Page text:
Participants then performed the Cambridge Brain Sciences Reasoning and Concentration Test which was used to measure core elements of cognition (i.e., short-term memory, reasoning, attention, verbal ability). There were six assessments in this battery of cognitive tests: (1.) Rotations; (2.) Polygons; (3.) Odd One Out; (4.) Spatial Planning; (5.) Feature Match; (6.) Double Trouble. The Rotations task measures the ability to manipulate objects spatially in the mind [24]. Two grids were displayed on the computer screen with one grid rotated by a multiple of 90 degrees. The participants were required to indicate whether the grids were identical. The task duration lasted 90-s in which the participants attempted to solve as many problems as possible. The Polygons task assesses age-related disorders, particularly in measuring difficulties of successfully/incorrectly answering problems [25]. Pairs of overlapping polygons were displayed on one side of the screen and participants were required to indicate whether the other side of the screen was identical to the interlocked polygons. The Odd One Out task measures the number of correctly answered problems. Participants had 3-min to deduce rules that related to object features and identify the pattern that did not correspond to the rules. The Spatial Planning task measures planning by giving participants 3-min to reposition beads in order to configure an ascending numerical order in as few moves as possible [26]. The Feature Match task measures attention processing by giving participants 90-s to indicate whether grids displayed on the screen were identical [27]. Lastly, the Double Trouble task, a variant of the Stroop test, measures the number of correct responses in 90-s to describe the color of a word displayed at the top of the screen [28]. Test–retest reliability during the familiarization session revealed CV’s of 11.9%, 10.4%, 6.7%, 6.9%, and 10.1% and SEM% of 1.5%, 1.3%, 0.85%, 0.88%, and 1.29% for response inhibition (double trouble), mental rotation (rotations), visuospatial processing (polygons), deductive reasoning (odd one out), and planning (spatial planning), respectively.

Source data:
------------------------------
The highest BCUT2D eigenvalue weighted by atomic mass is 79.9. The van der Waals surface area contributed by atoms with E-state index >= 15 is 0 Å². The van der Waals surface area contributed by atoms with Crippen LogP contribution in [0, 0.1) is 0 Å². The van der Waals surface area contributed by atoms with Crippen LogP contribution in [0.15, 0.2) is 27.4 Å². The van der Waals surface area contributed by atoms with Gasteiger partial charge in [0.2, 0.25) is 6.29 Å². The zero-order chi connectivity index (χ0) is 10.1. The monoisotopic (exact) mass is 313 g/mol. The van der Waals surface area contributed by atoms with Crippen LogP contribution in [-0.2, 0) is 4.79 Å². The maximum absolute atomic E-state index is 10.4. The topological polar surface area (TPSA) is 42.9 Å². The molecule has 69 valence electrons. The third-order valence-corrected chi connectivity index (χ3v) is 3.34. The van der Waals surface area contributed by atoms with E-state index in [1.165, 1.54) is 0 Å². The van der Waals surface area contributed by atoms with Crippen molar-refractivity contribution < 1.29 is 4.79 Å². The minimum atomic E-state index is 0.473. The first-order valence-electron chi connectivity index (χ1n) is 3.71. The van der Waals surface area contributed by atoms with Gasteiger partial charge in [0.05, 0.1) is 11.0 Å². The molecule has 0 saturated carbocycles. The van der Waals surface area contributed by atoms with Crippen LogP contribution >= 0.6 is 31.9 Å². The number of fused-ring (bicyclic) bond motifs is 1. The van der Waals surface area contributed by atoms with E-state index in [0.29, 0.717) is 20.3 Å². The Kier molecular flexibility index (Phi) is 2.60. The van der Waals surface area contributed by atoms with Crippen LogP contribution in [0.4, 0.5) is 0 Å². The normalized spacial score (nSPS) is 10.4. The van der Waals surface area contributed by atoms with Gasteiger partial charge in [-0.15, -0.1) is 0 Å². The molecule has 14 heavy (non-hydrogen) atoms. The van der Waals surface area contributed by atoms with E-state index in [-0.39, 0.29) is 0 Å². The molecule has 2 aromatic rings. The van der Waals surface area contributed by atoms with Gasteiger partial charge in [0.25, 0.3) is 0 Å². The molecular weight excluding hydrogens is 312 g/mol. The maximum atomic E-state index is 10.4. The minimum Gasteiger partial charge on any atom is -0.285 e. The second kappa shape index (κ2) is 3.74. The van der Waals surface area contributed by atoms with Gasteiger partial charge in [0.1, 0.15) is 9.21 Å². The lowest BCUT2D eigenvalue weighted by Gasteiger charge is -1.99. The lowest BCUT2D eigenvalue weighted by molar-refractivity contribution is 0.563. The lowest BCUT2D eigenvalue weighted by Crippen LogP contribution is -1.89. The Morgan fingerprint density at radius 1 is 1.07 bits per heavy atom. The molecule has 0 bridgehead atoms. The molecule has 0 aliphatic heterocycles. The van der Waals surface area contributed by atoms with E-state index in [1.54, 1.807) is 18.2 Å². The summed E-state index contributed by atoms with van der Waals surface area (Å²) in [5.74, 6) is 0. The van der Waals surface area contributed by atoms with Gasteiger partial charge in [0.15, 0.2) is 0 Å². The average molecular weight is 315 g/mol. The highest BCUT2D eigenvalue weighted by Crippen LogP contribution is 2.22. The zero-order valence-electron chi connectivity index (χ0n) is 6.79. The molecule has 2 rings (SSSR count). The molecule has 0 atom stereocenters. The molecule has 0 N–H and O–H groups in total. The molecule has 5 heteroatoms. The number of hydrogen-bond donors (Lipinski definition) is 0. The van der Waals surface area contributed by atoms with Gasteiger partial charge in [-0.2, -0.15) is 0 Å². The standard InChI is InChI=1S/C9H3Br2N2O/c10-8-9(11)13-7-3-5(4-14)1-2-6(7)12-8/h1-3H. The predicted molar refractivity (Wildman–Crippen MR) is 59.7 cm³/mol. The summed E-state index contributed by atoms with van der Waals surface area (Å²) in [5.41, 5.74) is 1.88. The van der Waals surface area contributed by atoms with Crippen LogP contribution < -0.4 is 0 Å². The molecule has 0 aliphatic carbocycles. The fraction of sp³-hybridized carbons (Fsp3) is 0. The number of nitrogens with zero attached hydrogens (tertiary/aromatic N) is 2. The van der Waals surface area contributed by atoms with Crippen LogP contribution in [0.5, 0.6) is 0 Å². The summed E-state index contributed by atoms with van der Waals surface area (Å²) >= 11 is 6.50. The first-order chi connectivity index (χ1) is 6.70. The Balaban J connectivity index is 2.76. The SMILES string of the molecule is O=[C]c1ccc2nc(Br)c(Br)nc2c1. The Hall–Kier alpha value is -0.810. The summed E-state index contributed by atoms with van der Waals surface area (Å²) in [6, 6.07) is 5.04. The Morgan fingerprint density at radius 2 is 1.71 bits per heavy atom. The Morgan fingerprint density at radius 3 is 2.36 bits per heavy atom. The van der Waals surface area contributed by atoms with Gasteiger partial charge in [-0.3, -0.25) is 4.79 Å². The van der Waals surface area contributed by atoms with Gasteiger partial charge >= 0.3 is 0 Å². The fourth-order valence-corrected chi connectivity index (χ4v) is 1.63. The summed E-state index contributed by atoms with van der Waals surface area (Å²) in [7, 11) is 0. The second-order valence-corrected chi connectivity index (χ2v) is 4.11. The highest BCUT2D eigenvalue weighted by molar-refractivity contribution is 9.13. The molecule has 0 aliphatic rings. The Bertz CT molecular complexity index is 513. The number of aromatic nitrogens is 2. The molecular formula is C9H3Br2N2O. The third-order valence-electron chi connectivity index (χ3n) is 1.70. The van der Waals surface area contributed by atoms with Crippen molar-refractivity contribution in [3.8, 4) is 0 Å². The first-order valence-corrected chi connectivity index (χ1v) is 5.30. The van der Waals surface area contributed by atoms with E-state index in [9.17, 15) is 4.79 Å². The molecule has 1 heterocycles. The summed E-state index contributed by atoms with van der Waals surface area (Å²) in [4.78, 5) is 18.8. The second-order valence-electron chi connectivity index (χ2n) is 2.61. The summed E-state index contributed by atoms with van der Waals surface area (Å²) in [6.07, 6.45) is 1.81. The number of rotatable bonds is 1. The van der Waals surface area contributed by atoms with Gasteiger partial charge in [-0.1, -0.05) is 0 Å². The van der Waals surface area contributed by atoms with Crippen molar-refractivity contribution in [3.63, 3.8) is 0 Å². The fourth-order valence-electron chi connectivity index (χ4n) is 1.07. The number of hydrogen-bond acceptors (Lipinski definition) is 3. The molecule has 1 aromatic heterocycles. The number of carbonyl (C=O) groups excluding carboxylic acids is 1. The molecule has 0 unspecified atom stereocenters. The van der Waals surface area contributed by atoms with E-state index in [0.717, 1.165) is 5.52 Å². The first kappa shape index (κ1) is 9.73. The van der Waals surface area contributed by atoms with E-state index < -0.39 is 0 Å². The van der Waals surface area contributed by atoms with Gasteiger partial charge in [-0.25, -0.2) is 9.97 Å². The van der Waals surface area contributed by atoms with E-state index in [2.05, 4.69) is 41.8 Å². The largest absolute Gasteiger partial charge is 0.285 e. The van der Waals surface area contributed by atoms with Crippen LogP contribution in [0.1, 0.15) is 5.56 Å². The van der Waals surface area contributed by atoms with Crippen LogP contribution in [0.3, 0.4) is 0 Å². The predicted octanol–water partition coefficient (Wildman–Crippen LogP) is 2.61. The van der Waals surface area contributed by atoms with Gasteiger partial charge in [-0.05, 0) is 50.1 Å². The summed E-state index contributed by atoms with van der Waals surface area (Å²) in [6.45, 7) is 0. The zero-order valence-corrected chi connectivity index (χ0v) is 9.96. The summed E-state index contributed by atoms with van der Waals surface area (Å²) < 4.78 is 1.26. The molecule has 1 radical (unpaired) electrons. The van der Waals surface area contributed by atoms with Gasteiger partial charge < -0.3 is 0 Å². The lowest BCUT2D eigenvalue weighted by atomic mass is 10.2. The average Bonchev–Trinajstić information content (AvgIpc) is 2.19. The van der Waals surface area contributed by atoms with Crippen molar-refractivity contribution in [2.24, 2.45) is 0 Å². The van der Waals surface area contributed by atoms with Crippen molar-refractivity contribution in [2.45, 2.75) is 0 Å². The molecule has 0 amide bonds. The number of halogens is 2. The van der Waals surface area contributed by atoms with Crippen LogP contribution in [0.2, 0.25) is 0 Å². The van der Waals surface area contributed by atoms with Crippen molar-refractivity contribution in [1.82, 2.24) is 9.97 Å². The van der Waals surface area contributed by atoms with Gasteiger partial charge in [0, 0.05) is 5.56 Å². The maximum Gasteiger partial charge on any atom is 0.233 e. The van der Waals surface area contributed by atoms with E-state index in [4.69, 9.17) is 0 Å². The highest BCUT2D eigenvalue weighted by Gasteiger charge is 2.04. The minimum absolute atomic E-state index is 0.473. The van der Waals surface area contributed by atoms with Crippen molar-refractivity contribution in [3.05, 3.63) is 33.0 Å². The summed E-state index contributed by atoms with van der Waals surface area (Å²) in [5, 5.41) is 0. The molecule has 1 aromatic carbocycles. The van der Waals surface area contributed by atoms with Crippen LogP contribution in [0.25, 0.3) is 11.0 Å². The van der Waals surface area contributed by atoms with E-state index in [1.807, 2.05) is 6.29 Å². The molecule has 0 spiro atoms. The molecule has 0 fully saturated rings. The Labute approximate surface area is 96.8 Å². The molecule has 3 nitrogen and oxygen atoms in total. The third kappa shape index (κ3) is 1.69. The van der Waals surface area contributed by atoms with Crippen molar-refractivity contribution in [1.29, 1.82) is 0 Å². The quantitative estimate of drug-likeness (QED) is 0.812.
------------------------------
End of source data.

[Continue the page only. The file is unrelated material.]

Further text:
3.5. Light Tracking Reaction Test